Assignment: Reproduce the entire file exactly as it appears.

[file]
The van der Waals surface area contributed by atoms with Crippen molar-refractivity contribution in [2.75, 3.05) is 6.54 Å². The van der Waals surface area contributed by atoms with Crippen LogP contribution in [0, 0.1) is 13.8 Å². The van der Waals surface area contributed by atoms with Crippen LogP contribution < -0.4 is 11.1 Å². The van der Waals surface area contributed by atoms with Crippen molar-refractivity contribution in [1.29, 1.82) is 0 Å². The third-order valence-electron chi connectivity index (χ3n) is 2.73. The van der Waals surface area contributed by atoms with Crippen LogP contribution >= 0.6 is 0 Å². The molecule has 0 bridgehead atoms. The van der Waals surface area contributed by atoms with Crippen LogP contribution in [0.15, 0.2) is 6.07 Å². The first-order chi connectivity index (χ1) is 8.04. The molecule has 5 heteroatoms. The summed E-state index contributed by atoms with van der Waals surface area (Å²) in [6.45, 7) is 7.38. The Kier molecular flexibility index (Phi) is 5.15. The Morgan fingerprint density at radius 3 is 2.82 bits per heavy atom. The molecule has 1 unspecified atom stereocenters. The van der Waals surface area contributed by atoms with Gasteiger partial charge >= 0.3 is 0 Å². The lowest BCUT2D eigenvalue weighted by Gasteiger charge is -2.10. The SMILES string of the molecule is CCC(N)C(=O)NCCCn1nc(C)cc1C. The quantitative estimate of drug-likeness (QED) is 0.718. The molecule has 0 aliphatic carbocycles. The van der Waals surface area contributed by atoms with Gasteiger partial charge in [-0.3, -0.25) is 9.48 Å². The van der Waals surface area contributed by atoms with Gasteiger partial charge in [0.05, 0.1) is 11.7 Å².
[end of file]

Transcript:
The van der Waals surface area contributed by atoms with Crippen molar-refractivity contribution in [2.75, 3.05) is 6.54 Å². The van der Waals surface area contributed by atoms with Crippen LogP contribution in [0, 0.1) is 13.8 Å². The van der Waals surface area contributed by atoms with Crippen LogP contribution < -0.4 is 11.1 Å². The van der Waals surface area contributed by atoms with Crippen molar-refractivity contribution in [1.29, 1.82) is 0 Å². The third-order valence-electron chi connectivity index (χ3n) is 2.73. The van der Waals surface area contributed by atoms with Crippen LogP contribution >= 0.6 is 0 Å². The molecule has 0 bridgehead atoms. The van der Waals surface area contributed by atoms with Crippen LogP contribution in [0.15, 0.2) is 6.07 Å². The first-order chi connectivity index (χ1) is 8.04. The molecule has 5 heteroatoms. The summed E-state index contributed by atoms with van der Waals surface area (Å²) in [6.45, 7) is 7.38. The Kier molecular flexibility index (Phi) is 5.15. The Morgan fingerprint density at radius 3 is 2.82 bits per heavy atom. The molecule has 1 unspecified atom stereocenters. The van der Waals surface area contributed by atoms with Gasteiger partial charge >= 0.3 is 0 Å². The lowest BCUT2D eigenvalue weighted by Gasteiger charge is -2.10. The SMILES string of the molecule is CCC(N)C(=O)NCCCn1nc(C)cc1C. The quantitative estimate of drug-likeness (QED) is 0.718. The molecule has 0 aliphatic carbocycles. The van der Waals surface area contributed by atoms with Gasteiger partial charge in [-0.3, -0.25) is 9.48 Å². The van der Waals surface area contributed by atoms with Gasteiger partial charge in [0.05, 0.1) is 11.7 Å².